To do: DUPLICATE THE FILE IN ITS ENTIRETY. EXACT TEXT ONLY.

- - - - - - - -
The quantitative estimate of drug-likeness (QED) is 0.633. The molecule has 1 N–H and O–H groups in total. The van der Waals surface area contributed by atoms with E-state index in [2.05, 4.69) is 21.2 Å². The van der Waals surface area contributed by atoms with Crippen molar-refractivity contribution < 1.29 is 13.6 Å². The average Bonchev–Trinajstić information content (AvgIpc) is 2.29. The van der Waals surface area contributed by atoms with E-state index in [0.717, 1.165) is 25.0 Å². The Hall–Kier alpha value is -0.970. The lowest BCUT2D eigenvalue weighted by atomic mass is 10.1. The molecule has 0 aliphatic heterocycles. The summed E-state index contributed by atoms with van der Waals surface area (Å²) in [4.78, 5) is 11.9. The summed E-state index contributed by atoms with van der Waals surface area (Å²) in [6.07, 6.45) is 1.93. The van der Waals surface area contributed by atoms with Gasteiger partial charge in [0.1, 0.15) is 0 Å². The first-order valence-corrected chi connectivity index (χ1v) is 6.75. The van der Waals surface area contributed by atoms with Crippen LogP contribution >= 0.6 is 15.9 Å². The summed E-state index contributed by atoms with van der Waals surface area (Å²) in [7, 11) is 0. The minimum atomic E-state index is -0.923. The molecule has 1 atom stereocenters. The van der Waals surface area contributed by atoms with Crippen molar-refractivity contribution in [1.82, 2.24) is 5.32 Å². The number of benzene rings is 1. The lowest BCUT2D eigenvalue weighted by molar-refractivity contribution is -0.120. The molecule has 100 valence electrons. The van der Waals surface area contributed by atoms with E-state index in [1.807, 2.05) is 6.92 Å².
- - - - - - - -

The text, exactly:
The quantitative estimate of drug-likeness (QED) is 0.633. The molecule has 1 N–H and O–H groups in total. The van der Waals surface area contributed by atoms with E-state index in [2.05, 4.69) is 21.2 Å². The van der Waals surface area contributed by atoms with Crippen molar-refractivity contribution < 1.29 is 13.6 Å². The average Bonchev–Trinajstić information content (AvgIpc) is 2.29. The van der Waals surface area contributed by atoms with E-state index in [0.717, 1.165) is 25.0 Å². The Hall–Kier alpha value is -0.970. The lowest BCUT2D eigenvalue weighted by atomic mass is 10.1. The molecule has 0 aliphatic heterocycles. The summed E-state index contributed by atoms with van der Waals surface area (Å²) in [4.78, 5) is 11.9. The summed E-state index contributed by atoms with van der Waals surface area (Å²) in [6.07, 6.45) is 1.93. The van der Waals surface area contributed by atoms with Gasteiger partial charge in [0.1, 0.15) is 0 Å². The first-order valence-corrected chi connectivity index (χ1v) is 6.75. The van der Waals surface area contributed by atoms with Crippen LogP contribution >= 0.6 is 15.9 Å². The summed E-state index contributed by atoms with van der Waals surface area (Å²) in [7, 11) is 0. The minimum atomic E-state index is -0.923. The molecule has 1 atom stereocenters. The van der Waals surface area contributed by atoms with Crippen molar-refractivity contribution in [1.82, 2.24) is 5.32 Å². The number of benzene rings is 1. The lowest BCUT2D eigenvalue weighted by molar-refractivity contribution is -0.120. The molecule has 100 valence electrons. The van der Waals surface area contributed by atoms with E-state index in [1.807, 2.05) is 6.92 Å².